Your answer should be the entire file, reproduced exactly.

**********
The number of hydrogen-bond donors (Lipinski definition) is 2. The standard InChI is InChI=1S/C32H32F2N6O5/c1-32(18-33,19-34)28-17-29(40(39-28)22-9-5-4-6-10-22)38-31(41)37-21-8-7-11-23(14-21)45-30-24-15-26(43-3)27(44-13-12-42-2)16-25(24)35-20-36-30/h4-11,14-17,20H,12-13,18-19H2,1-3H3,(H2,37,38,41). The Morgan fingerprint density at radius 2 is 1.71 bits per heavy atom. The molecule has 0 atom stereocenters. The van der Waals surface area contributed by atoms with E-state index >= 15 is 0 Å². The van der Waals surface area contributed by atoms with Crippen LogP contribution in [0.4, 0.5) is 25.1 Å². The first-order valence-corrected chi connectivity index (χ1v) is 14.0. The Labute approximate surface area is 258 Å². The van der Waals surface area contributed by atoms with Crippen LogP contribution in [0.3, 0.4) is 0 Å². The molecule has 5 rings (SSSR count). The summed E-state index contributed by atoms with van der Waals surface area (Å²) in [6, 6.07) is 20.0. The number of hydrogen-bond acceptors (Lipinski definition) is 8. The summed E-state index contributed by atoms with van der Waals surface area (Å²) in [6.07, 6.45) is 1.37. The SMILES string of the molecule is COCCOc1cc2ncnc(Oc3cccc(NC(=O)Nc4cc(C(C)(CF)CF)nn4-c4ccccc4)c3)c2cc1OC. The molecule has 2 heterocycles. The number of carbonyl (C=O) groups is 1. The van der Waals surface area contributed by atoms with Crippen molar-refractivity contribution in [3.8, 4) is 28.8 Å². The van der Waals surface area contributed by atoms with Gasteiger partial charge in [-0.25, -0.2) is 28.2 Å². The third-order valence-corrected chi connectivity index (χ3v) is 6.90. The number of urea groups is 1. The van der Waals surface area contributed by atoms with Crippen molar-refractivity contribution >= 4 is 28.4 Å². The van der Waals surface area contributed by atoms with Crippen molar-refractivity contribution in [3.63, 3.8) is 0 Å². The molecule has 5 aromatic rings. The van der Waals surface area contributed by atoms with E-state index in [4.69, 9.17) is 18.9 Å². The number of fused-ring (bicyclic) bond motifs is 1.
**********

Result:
The number of hydrogen-bond donors (Lipinski definition) is 2. The standard InChI is InChI=1S/C32H32F2N6O5/c1-32(18-33,19-34)28-17-29(40(39-28)22-9-5-4-6-10-22)38-31(41)37-21-8-7-11-23(14-21)45-30-24-15-26(43-3)27(44-13-12-42-2)16-25(24)35-20-36-30/h4-11,14-17,20H,12-13,18-19H2,1-3H3,(H2,37,38,41). The Morgan fingerprint density at radius 2 is 1.71 bits per heavy atom. The molecule has 0 atom stereocenters. The van der Waals surface area contributed by atoms with E-state index >= 15 is 0 Å². The van der Waals surface area contributed by atoms with Crippen LogP contribution in [0.4, 0.5) is 25.1 Å². The first-order valence-corrected chi connectivity index (χ1v) is 14.0. The Labute approximate surface area is 258 Å². The van der Waals surface area contributed by atoms with Crippen LogP contribution in [0.3, 0.4) is 0 Å². The molecule has 5 rings (SSSR count). The summed E-state index contributed by atoms with van der Waals surface area (Å²) in [6, 6.07) is 20.0. The number of hydrogen-bond acceptors (Lipinski definition) is 8. The summed E-state index contributed by atoms with van der Waals surface area (Å²) in [6.07, 6.45) is 1.37. The SMILES string of the molecule is COCCOc1cc2ncnc(Oc3cccc(NC(=O)Nc4cc(C(C)(CF)CF)nn4-c4ccccc4)c3)c2cc1OC. The molecule has 2 heterocycles. The number of carbonyl (C=O) groups is 1. The van der Waals surface area contributed by atoms with Crippen molar-refractivity contribution in [3.8, 4) is 28.8 Å². The van der Waals surface area contributed by atoms with Gasteiger partial charge in [-0.25, -0.2) is 28.2 Å². The third-order valence-corrected chi connectivity index (χ3v) is 6.90. The number of urea groups is 1. The van der Waals surface area contributed by atoms with Crippen molar-refractivity contribution >= 4 is 28.4 Å². The van der Waals surface area contributed by atoms with Crippen molar-refractivity contribution in [3.63, 3.8) is 0 Å². The molecule has 5 aromatic rings. The van der Waals surface area contributed by atoms with E-state index in [4.69, 9.17) is 18.9 Å². The number of fused-ring (bicyclic) bond motifs is 1.